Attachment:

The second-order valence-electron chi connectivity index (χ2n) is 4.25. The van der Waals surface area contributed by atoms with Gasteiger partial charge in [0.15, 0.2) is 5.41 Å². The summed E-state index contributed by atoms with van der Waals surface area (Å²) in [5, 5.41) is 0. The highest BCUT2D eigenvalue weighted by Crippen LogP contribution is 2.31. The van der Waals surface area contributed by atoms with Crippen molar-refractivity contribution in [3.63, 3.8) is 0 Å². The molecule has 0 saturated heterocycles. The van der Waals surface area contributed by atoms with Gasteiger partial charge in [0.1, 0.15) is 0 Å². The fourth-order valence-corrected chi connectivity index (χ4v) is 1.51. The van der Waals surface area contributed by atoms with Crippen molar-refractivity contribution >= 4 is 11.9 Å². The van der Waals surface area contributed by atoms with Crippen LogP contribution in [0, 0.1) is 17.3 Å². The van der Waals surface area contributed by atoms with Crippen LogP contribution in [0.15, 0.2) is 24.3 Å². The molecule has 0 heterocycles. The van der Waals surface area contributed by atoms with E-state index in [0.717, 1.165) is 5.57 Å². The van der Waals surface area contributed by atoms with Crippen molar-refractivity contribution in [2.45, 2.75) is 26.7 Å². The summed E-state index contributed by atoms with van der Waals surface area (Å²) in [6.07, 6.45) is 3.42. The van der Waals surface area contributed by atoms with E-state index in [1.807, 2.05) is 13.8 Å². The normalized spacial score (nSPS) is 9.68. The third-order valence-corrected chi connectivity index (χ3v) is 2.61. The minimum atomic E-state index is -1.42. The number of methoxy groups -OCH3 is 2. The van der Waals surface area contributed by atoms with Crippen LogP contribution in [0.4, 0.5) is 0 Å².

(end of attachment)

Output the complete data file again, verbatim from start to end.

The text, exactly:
The second-order valence-electron chi connectivity index (χ2n) is 4.25. The van der Waals surface area contributed by atoms with Gasteiger partial charge in [0.15, 0.2) is 5.41 Å². The summed E-state index contributed by atoms with van der Waals surface area (Å²) in [5, 5.41) is 0. The highest BCUT2D eigenvalue weighted by Crippen LogP contribution is 2.31. The van der Waals surface area contributed by atoms with Crippen molar-refractivity contribution in [3.63, 3.8) is 0 Å². The molecule has 0 saturated heterocycles. The van der Waals surface area contributed by atoms with Gasteiger partial charge in [0.1, 0.15) is 0 Å². The fourth-order valence-corrected chi connectivity index (χ4v) is 1.51. The van der Waals surface area contributed by atoms with Crippen molar-refractivity contribution >= 4 is 11.9 Å². The van der Waals surface area contributed by atoms with Crippen LogP contribution in [0, 0.1) is 17.3 Å². The van der Waals surface area contributed by atoms with Crippen LogP contribution in [0.15, 0.2) is 24.3 Å². The molecule has 0 heterocycles. The van der Waals surface area contributed by atoms with E-state index in [0.717, 1.165) is 5.57 Å². The van der Waals surface area contributed by atoms with Crippen molar-refractivity contribution in [2.45, 2.75) is 26.7 Å². The summed E-state index contributed by atoms with van der Waals surface area (Å²) in [6.07, 6.45) is 3.42. The van der Waals surface area contributed by atoms with E-state index in [1.807, 2.05) is 13.8 Å². The normalized spacial score (nSPS) is 9.68. The third-order valence-corrected chi connectivity index (χ3v) is 2.61. The minimum atomic E-state index is -1.42. The number of methoxy groups -OCH3 is 2. The van der Waals surface area contributed by atoms with Crippen LogP contribution in [0.4, 0.5) is 0 Å².